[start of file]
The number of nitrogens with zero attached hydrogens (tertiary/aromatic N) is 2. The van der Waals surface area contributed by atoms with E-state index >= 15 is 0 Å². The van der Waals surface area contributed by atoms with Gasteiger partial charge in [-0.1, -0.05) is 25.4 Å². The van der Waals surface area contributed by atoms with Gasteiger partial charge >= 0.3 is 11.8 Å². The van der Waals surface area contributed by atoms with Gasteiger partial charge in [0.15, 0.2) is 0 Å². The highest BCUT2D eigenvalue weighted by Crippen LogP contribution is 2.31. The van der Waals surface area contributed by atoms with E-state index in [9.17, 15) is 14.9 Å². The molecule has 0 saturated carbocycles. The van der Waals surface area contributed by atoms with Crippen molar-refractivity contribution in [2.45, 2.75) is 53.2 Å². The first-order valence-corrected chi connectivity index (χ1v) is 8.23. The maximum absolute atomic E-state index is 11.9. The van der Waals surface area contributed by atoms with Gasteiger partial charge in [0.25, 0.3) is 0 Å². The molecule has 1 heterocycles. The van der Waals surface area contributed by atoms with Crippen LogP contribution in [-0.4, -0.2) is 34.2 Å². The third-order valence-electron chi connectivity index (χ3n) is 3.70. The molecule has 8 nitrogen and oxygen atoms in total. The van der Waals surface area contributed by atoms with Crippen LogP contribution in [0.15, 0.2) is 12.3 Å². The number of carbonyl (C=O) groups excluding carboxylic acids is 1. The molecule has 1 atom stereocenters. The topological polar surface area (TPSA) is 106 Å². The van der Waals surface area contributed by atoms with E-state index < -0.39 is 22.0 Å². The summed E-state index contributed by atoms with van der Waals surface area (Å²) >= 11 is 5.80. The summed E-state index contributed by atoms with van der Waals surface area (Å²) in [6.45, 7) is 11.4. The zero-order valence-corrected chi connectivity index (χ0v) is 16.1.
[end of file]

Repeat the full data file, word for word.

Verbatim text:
The number of nitrogens with zero attached hydrogens (tertiary/aromatic N) is 2. The van der Waals surface area contributed by atoms with E-state index >= 15 is 0 Å². The van der Waals surface area contributed by atoms with Gasteiger partial charge in [-0.1, -0.05) is 25.4 Å². The van der Waals surface area contributed by atoms with Gasteiger partial charge >= 0.3 is 11.8 Å². The van der Waals surface area contributed by atoms with Gasteiger partial charge in [0.15, 0.2) is 0 Å². The highest BCUT2D eigenvalue weighted by Crippen LogP contribution is 2.31. The van der Waals surface area contributed by atoms with E-state index in [9.17, 15) is 14.9 Å². The molecule has 0 saturated carbocycles. The van der Waals surface area contributed by atoms with Crippen molar-refractivity contribution in [2.45, 2.75) is 53.2 Å². The first-order valence-corrected chi connectivity index (χ1v) is 8.23. The maximum absolute atomic E-state index is 11.9. The van der Waals surface area contributed by atoms with Gasteiger partial charge in [0.25, 0.3) is 0 Å². The molecule has 1 heterocycles. The van der Waals surface area contributed by atoms with Crippen LogP contribution in [-0.4, -0.2) is 34.2 Å². The third-order valence-electron chi connectivity index (χ3n) is 3.70. The molecule has 8 nitrogen and oxygen atoms in total. The van der Waals surface area contributed by atoms with Crippen LogP contribution in [0.15, 0.2) is 12.3 Å². The number of carbonyl (C=O) groups excluding carboxylic acids is 1. The molecule has 1 atom stereocenters. The topological polar surface area (TPSA) is 106 Å². The van der Waals surface area contributed by atoms with E-state index < -0.39 is 22.0 Å². The summed E-state index contributed by atoms with van der Waals surface area (Å²) >= 11 is 5.80. The summed E-state index contributed by atoms with van der Waals surface area (Å²) in [6.45, 7) is 11.4. The zero-order valence-corrected chi connectivity index (χ0v) is 16.1.